SYDNEY: We’ve all had days where busy mornings build into even busier afternoons which result in a late commute home and an internal struggle in front of the open fridge at 9pm at night as to whether eating a full dinner right before going to bed is really a good idea or not.
Studies have shown that the best time to eat dinner is usually earlier in the evening in terms of weight management, digestion and keeping in time with the human body’s 24-hour, circadian rhythm.
New research has added more weight to the argument for eating earlier in the evening if possible, with scientists at the University of Colorado in Denver recently conducting an experiment that showed people who eat later in the day tend to have a higher BMI and greater levels of body fat.
31 adults with an average age of 36 took part in the study. To capture as much relevant information as possible, the scientists assessed the participants’ sleep, levels of activity, and diet.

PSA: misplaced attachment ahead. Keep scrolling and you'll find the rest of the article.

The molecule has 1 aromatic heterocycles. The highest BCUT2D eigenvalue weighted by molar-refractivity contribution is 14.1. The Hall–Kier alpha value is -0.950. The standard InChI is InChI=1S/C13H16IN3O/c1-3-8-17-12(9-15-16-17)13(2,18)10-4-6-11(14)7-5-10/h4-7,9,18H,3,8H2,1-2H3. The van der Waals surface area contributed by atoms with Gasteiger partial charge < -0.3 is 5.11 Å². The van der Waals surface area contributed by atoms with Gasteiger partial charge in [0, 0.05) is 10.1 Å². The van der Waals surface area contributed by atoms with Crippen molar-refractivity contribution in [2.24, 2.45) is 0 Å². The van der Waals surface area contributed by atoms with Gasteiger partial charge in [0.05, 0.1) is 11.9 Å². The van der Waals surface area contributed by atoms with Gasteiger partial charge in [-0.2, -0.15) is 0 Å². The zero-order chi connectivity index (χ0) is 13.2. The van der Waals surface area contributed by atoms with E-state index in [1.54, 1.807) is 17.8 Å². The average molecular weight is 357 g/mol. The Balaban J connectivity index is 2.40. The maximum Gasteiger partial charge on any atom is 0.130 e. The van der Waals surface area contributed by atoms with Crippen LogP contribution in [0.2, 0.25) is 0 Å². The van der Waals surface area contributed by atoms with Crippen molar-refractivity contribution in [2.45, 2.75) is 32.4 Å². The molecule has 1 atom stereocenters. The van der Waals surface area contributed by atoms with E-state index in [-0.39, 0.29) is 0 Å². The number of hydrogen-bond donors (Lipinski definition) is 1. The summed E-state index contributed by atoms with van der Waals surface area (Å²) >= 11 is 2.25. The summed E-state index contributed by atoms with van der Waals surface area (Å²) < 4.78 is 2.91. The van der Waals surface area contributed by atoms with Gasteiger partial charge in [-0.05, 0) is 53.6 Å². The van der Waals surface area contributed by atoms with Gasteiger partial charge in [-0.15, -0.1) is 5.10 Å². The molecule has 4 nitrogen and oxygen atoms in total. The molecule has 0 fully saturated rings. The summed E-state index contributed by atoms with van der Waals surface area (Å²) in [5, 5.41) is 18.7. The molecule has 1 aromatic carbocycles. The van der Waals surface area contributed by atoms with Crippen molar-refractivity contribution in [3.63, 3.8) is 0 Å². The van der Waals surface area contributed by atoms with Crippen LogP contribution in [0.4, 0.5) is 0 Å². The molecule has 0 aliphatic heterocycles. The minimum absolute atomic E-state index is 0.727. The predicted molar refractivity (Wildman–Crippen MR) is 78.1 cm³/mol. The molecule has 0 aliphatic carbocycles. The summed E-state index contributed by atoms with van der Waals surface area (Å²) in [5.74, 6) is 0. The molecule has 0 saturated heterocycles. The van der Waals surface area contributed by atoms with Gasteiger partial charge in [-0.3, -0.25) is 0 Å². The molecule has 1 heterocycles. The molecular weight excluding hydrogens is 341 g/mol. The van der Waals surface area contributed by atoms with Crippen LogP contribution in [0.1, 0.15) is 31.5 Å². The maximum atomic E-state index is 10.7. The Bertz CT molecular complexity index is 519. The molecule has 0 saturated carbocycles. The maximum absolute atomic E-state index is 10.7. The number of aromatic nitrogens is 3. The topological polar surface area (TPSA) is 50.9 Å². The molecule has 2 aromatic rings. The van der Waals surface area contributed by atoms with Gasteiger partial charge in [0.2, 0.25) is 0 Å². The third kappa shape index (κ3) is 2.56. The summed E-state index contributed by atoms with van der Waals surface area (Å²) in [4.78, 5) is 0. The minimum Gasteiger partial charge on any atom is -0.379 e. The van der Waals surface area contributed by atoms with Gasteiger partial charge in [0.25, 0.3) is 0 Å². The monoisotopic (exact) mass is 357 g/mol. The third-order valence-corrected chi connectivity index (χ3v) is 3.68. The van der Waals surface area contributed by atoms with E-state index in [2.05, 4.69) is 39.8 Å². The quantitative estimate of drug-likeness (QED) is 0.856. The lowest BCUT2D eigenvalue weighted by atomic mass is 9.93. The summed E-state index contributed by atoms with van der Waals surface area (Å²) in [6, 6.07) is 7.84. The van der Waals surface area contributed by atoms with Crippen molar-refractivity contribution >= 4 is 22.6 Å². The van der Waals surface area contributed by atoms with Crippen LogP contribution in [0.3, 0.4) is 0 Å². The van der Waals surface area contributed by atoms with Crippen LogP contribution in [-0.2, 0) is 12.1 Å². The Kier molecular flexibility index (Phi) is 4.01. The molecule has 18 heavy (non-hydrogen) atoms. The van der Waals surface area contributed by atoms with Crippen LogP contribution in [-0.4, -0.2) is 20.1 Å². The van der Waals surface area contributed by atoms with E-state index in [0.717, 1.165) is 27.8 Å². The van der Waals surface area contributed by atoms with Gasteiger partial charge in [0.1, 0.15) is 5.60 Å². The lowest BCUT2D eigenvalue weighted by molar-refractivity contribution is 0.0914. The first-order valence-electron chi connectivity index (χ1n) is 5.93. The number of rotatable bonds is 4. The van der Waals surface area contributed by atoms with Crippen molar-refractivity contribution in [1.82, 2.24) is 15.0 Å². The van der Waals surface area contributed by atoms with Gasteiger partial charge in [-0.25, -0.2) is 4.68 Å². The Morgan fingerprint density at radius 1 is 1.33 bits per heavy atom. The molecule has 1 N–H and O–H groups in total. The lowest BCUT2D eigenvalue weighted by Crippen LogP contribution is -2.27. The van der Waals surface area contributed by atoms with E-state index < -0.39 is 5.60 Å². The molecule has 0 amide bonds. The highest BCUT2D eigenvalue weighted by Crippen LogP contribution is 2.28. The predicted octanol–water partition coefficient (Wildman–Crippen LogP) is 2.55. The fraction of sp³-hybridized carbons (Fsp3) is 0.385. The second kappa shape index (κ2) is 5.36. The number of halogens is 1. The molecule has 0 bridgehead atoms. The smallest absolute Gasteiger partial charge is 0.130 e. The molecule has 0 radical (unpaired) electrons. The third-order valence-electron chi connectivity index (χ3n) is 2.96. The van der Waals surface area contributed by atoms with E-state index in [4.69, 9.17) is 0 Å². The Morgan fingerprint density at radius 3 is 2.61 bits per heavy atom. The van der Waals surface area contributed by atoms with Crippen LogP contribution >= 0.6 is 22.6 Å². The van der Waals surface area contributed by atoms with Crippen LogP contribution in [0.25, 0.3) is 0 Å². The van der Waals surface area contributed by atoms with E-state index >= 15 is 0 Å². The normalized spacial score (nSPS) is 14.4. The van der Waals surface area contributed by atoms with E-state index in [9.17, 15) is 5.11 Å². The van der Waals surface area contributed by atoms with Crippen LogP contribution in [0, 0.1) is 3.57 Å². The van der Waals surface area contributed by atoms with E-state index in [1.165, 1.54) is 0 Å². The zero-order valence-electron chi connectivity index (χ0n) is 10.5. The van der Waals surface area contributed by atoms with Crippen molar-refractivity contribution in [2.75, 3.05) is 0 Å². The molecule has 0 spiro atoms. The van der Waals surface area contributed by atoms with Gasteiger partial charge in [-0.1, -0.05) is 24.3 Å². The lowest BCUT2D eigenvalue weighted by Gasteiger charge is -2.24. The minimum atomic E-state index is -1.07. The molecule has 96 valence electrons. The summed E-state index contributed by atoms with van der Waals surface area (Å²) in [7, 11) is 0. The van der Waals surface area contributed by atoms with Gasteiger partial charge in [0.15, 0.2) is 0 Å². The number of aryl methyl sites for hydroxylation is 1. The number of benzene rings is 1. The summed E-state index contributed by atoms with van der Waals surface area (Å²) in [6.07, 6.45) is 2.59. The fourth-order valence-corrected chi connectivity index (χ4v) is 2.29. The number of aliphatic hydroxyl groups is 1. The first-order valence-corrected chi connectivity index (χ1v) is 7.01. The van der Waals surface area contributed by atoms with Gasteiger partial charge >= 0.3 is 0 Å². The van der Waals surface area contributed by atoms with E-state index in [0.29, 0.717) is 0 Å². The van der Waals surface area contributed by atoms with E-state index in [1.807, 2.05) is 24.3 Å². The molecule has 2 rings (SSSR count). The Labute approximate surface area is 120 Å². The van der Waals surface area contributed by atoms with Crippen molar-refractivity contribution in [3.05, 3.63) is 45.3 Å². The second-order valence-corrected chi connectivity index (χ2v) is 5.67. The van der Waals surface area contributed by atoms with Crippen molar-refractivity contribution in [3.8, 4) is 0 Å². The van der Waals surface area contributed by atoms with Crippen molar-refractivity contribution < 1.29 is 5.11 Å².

“We used a novel set of methods to show that individuals with overweight and obesity may be eating later into the day,” said lead author of the investigation, Dr. Adnin Zaman.
The findings of this latest study support a 2011 study by Northwestern University, Chicago, which concluded that “caloric intake after 8:00 p.m. may increase the risk of obesity.”
Scientists from at the University of Colorado in Denver now intend to extend the study to monitor whether eating dinner earlier in the day consistently would result in a lower risk of obesity in individuals.